It’s been an exciting few years for Beatles fans. As the group’s “studio era” LPs have all turned 50, the stewards of the most celebrated catalog in the history of recorded music have commemorated these auspicious birthdays with excellent “super deluxe” reissues. Both the Sgt Pepper and White Album boxes feature splendid new stereo and 5.1 remixes, session outtakes, and lavish, celebratory hardcover books. But a “super deluxe” edition of Abbey Road is almost redundant: with all four Beatles operating at peak performance condition (unlike Sgt Pepper) and committed to cooperating with each other and George Martin (unlike The White Album), their masterfully-crafted swan song is already its own “super deluxe” album!
The band’s final studio sessions together produced some of their richest, most sophisticated music ever. The rockers on Abbey Road are fierce (“I Want You (She’s So Heavy),” “Come Together”), the ballads are achingly beautiful (“Something,” “Golden Slumbers”), and producer Martin’s use of a solid-state mixing console resulted in tracks that sound extra thick and potent. Whether they knew it would be their last album or not, Abbey Road raised the bar for rock studio craft even higher than Sgt Pepper did. To that end, the “super deluxe” edition of Abbey Road could well be the best of the bunch: it’s suitably reverent and packed with goodies for obsessives like myself, but streamlined enough to allow casual fans -those poor souls who read articles titled “10 Things You Didn’t Know About The Beatles” and actually find 10 things they didn’t know – to appreciate this landmark LP on a deeper level.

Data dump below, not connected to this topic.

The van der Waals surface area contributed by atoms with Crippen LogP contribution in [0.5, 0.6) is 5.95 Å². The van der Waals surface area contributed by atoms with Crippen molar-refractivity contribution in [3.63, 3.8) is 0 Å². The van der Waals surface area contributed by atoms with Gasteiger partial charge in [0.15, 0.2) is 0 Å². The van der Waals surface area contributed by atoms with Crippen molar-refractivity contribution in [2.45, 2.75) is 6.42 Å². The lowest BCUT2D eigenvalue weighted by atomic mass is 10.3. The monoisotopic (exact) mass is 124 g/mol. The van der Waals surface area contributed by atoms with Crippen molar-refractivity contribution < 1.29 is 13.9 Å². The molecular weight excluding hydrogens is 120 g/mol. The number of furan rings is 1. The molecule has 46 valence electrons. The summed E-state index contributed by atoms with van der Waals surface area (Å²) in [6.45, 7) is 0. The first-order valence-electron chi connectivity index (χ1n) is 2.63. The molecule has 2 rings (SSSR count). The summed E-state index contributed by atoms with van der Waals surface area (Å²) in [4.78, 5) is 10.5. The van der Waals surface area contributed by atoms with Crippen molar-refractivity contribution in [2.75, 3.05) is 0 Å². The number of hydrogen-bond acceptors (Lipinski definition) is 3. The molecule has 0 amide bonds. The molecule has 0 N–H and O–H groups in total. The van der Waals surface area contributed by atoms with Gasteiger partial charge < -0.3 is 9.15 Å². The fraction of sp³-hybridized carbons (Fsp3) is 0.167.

Let’s start with the spectacular 2019 stereo remix. Simply put, Giles Martin and Sam Okell have made Abbey Road sparkle like a freshly-polished gem. The rhythm section has a new heft and thickness, the vocals are crisp and present, and the subtleties of the arrangements (particularly George Martin’s stately orchestral scores) are brought to the fore. Please ignore whining Beatles purists on social media: unless they were involved in the original sessions, anyone claiming to know how this album “ought to sound” is full of it. The 2019 remix is a beautiful presentation of an LP that many of us have been hearing our entire lives. (I was born in 1972, and raised in a world where there was a copy of Abbey Road in every home; it was like the Bible or the Yellow Pages).
The studio outtakes chosen for this set are a real treat. The early takes provide a fascinating glimpse of the band’s studio alchemy at work, but George Martin’s isolated orchestral scores for “Something” and “Golden Slumbers/Carry That Weight” will especially melt your heart. Unfortunately, my surround-sound system isn’t Blu Ray, so I haven’t heard the 5.1 or “Dolby ATMOS” mixes yet. But on release day Scott Erickson, a fellow “Beatle Bro” and a fixture at the fan conventions, sent this message: “The first time you hear the surround mix, wear brown pants!” The LP-cover-sized, hardcover book features the iconic album artwork on the front and back, and is jam-packed with glorious photos (including many session shots by Linda McCartney), detailed session notes by author Kevin Howlett, remarks from Giles Martin and Paul McCartney, and an insightful essay by veteran UK music journalist David Hepworth. The book neatly houses the four discs (2019 remix, two outtake CDs and the Blu Ray), and slips into a box that’s similarly decorated with the album art. The “super deluxe” edition of Abbey Road is lean, efficient and tight but full of Beatles magic, much like the Abbey Road album itself. It’s worth every penny.
Oh, that magic feeling!